Lees-Milne: Homosexualist

Reading good books is like making love. Reading bad ones is like masturbating. I’ve just read three good ones, one of which got on my nerves because it was about a homosexualist, as opposed to a homosexual. Which in fact the other two were about.

Now if someone had suggested to me long ago that I would be reading three books about three men who preferred their own sex, I’d have said they’ve been puffing on the magic dragon, but that’s neither here nor there. I was curious to read about James Lees-Milne, by Michael Bloch, because although I never met him, I knew and know some of his so-called straight friends. The other two are the biography of Somerset Maugham, by Selina Hastings, and of John Cheever, by Blake Bailey. But let’s start with Lees-Milne. The homosexualist.

Lees-Milne was—like the other two subjects—bisexual, but unlike the other two had no children. His was a benign idiopathic homosexuality, but he viewed things only through the prism of homosexual eroticism. Hence my calling him a homosexualist. Here was a man who fell in love with women, although the affairs were almost never consummated, a serious lover of beautiful old buildings, and a writer of note, whose whole life was shaped and influenced by his homosexual mentors and gay friends. Yet he had a horror of those who flaunted their proclivities and he often called such people buggers and homos. Mind you, this was the buttoned up England of the thirties and forties, with no Elton Johns around to wave the gay flag.

Still, Lees-Milne emerges as a hell of a gay cat, cattiness being the operative word. He thought of many of his fellow gays as shallow, slick, sophisticated and absurd, adjectives I used to use about old queens who hung out around Monte Carlo in the fifties. He adored the Nicolsons, Harold Nicolson having been his lover earlier on, only to see Alvide, his wife, fall madly in love with Harold’s wife, the ghastly Vita, thirty years later. Nice upper class stuff, but not my cup of tea. James adored Vita almost as much as his wife did, but without the cigar.

“Of the five men present all five were homosexual although three were married. Three of the five were Jim’s ex-lovers. “It was rather strained and uneasy,” wrote Harold Nicolson of the lunch party. I bet it was.”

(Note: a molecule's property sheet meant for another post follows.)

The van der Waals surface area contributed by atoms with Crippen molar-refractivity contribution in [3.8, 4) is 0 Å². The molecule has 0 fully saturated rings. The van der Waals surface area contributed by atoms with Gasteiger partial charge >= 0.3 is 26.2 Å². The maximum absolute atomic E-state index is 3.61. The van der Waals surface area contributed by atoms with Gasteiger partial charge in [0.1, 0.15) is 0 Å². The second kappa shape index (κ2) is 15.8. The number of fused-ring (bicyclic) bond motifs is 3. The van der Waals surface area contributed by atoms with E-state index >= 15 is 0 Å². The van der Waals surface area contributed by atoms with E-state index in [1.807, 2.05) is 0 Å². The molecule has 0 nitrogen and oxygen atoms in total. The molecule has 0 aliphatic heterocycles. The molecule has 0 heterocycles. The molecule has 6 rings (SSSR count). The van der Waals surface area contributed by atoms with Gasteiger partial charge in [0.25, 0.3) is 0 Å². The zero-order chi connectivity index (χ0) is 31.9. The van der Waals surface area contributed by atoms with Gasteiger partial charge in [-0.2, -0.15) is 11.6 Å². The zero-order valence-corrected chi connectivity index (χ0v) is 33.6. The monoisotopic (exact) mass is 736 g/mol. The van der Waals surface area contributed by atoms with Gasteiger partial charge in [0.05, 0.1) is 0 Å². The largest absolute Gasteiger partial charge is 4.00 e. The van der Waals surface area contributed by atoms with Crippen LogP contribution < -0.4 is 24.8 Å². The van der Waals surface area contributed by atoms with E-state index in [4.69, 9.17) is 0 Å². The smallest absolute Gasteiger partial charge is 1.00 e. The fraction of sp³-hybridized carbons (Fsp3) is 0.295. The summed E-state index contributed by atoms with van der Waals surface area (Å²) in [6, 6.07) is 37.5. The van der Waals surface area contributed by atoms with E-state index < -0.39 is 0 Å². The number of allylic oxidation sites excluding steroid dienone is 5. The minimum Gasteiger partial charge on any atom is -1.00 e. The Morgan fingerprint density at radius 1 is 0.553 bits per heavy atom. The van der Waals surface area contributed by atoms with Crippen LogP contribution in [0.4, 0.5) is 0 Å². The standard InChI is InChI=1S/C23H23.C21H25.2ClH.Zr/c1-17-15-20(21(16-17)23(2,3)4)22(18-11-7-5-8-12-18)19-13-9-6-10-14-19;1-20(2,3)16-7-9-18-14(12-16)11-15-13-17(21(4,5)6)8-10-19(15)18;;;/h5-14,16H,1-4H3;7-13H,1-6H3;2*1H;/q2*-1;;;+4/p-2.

Lees-Milne is best known for his diaries, which I admit I never read. In his biography, however, I came across his mean-spirited and back-biting, waspish comments about some friends of mine—all heterosexual, I may add—which I obviously didn’t like. In contrast, he refers to Rory Cameron and to his mother’s house on Cap Ferrat, La Fiorentina, as something exceptional. Actually I went there about five times and thought it was the pits. Cameron was a grab-arse pansy, now long dead of Aids, who used the house to lure young tourists on board, his mother a terrible snob who pretended to come from something she didn’t come from. I smelled things early on and stayed away.

I have to admit, however, I couldn’t put the book down, and Michael Bloch—a fellow gay—has done tremendous research and writes with love for his subject. There was one passage that made me laugh and wonder how the white, upper middle class of England ever survived, by which I mean the species. There is a wedding lunch in Thurloe Square after James’s and Alvide’s wedding. Of the five men present all five were homosexual although three were married. Three of the five were Jim’s ex-lovers. “It was rather strained and uneasy,” wrote Harold Nicolson of the lunch party. I bet it was.

When I read Selina Hastings’ biography of Waugh ten years or so ago, I was stunned by the extent of Waugh’s rampant homosexuality during his youth. I suppose it is an English thing, but the guy did have seven children, and with a woman to boot. I was also pleasantly surprised by the beauty of the author, whom I tried to put the moves on during a Spectator summer party, but she would have none of it. Her book on Maugham is as wonderful as she is. I was once asked when still in my teens by a renowned Riviera “bugger” to lunch at La Mauresque, Maugham’s grand villa. Like a fool, I declined because I was intimidated.  By the time I discovered that writing was what life’s all about it was too late. The great man was dying, but I did visit the house with my friend Leonidas Goulandris when it was put up for sale in 1965. Ronald Searle showed us around. The place reeked of old fashioned sin and old fashioned writing. If I had had the moolah back then, I would have bought it on the spot.

Maugham is the most underrated writer in the world, and I read all of his works when I was young. In fact for awhile I wanted to be Larry Darrell, but then chose to be Dick Diver instead. I read Ted Morgan’s biography of the master twenty-five years ago, and this one is just as good. How anyone can call his work sentimental slush is beyond me. In fact how anyone can read a word by Martin Amis and Salman Rushdie is even more beyond me. But I’ve run out of space. I will get back to John Cheever in future, but for the moment, while still recovering from partying, I plan to read Marcus Scriven’s splendid book on yet another terrific bugger, John Bristol, a man who makes everyone I’ve mentioned above sound like choir boys.



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